Diagnostic Criteria

Reviewed by: HU Medical Review Board | Last reviewed: June 2016. | Last updated: June 2017

Many doctors, including gastroenterologists, may refer to the general definition of IBS provided by the American College of Gastroenterology to determine a diagnosis of IBS. The American College of Gastroenterology defines IBS as general abdominal pain with disordered defecation. However, more detailed guidelines, primarily the Rome III criteria and Manning criteria, may be used for diagnosis of IBS. Despite the detailed guidelines, none of these methods are ideal.1

Rome III criteria

The Rome III criteria are commonly used in research studies, but not used in clinical practice.1 It was first developed based on a meeting held in Rome to standardize a guideline for the diagnosis of IBS. The Rome III criteria is based on pain symptoms and considers pain to be the primary symptom of IBS.2 The Rome III criteria require recurrent abdominal pain or discomfort at least 3 days/month in the last 3 months, which is associated with two or more of the following:3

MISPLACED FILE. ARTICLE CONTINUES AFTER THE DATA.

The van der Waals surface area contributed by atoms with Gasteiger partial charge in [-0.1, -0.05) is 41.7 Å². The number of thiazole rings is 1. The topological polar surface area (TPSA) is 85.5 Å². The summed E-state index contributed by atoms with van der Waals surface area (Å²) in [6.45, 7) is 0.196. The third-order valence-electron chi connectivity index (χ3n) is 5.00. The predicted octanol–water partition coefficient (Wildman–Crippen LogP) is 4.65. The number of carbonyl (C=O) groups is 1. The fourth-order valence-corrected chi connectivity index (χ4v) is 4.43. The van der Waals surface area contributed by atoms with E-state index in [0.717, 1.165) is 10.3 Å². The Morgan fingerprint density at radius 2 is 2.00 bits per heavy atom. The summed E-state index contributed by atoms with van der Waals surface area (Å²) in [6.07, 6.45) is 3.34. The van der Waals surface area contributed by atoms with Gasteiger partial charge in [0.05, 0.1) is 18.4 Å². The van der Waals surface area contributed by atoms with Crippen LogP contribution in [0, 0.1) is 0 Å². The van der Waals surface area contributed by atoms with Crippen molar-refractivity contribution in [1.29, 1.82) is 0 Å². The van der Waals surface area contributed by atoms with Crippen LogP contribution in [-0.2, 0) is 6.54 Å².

• Improvements with defecation
  • Onset associated with a change in frequency of stool
  • Onset associated with a change in form or appearance of stool

It should be noted that “discomfort” means an uncomfortable sensation that’s not described as pain.3

Based on the Rome III criteria and the Bristol Stool Scale, IBS may be subtyped on the basis of a person’s stool characteristics.4 However, the Rome III criteria is not well validated and is not a preferred method to discriminate IBS from other chronic intestinal diseases.2

Manning criteria

Some studies suggested that the Rome III criteria demonstrated low validity and that the Manning criteria were more widely validated for clinical use.2,4 In 1978, the Manning criteria was initiated as an objective method to diagnose IBS. The criteria stated that there were four symptoms significantly more common in people with IBS, including:2,5

  • Abdominal pain relief with bowel movement
  • Visible distention
  • More frequent stools with the onset of pain
  • Looser stools with the onset of pain.

Over time, two additional symptoms were found to be of increased prevalence in IBS and were added to the Manning criteria. The symptoms were fecal mucus and sensation of incomplete evacuation. Presently, these six symptoms are known as the Manning criteria. Unlike the Rome III criteria, the Manning criteria does not provide a method to differentiate between diarrhea-predominant IBS from constipation-predominant IBS.2

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